Someone acting unscrupulously might buy a yellow 993 turbo, register it, and mount the license plates on the "new car" and take it for a drive. Unlikely that the authorities would go so far as to check the VINs at a random traffic stop.
Was it good timing or good planning? One seems more like luck and the other involves thought and foresight. The accounts I’ve read said that Ford made a conscious decision based on interest rates and the health of the capital markets at the time to go out and ensure that they had access to credit in the future. Read more
True, but they still didn’t get bailed out by the taxpayer like GM and Chrysler.
Residuals only matter with respect to leases. There are too many variables to consider the value of the collateral after the repayment period ends if you don’t own the collateral - which is why an auto loan, as opposed to a lease, doesn’t take into account residuals on cars.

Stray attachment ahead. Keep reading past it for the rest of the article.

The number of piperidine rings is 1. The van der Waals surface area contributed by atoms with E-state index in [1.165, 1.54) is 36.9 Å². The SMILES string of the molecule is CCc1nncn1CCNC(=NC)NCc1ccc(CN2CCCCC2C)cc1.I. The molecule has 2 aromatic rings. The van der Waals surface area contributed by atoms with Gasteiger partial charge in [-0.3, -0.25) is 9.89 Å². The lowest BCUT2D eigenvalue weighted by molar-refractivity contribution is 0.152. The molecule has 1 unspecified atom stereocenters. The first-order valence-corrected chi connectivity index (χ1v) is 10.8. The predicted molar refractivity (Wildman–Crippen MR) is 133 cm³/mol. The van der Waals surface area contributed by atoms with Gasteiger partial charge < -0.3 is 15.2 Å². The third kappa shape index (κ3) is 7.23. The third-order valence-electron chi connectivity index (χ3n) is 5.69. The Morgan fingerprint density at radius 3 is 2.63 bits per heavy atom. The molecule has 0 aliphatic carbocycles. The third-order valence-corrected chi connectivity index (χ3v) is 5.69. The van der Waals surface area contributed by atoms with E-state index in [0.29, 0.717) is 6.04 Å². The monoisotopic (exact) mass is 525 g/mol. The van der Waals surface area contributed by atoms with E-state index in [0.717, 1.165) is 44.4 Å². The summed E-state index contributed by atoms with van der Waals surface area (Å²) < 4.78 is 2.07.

Actually, most captive auto finance companies securitize their loans or place them in other structured finance solutions that rely on the underlying auto loans for repayment. While certain large banks only securitize a portion, rather than all of their auto loans, describing auto loans as “very rarely securitized”… Read more
Could be a number of factors - and they all involve very hot brakes. For example, if car had slicks on, thus more grip, thus more speed, but standard brake fluid. More grip -> brake later and harder (because you can) -> hotter brakes -> fluid boiling -> no brakes.
I have yet to see one of those Alfa’s at a dealer... Are there any to buy???
Yup. If it was imported legally, the owner should have no problem sharing how he did it.
A correction worth noting - the 996 turbo does not suffer from the IMS issue - only the naturally aspirated engines are plagued by the IMS bearing. The turbo uses a mezger style block.
Or the interest rate on the loan was so low he could find a better way to use capital than sinking it into a depreciating asset.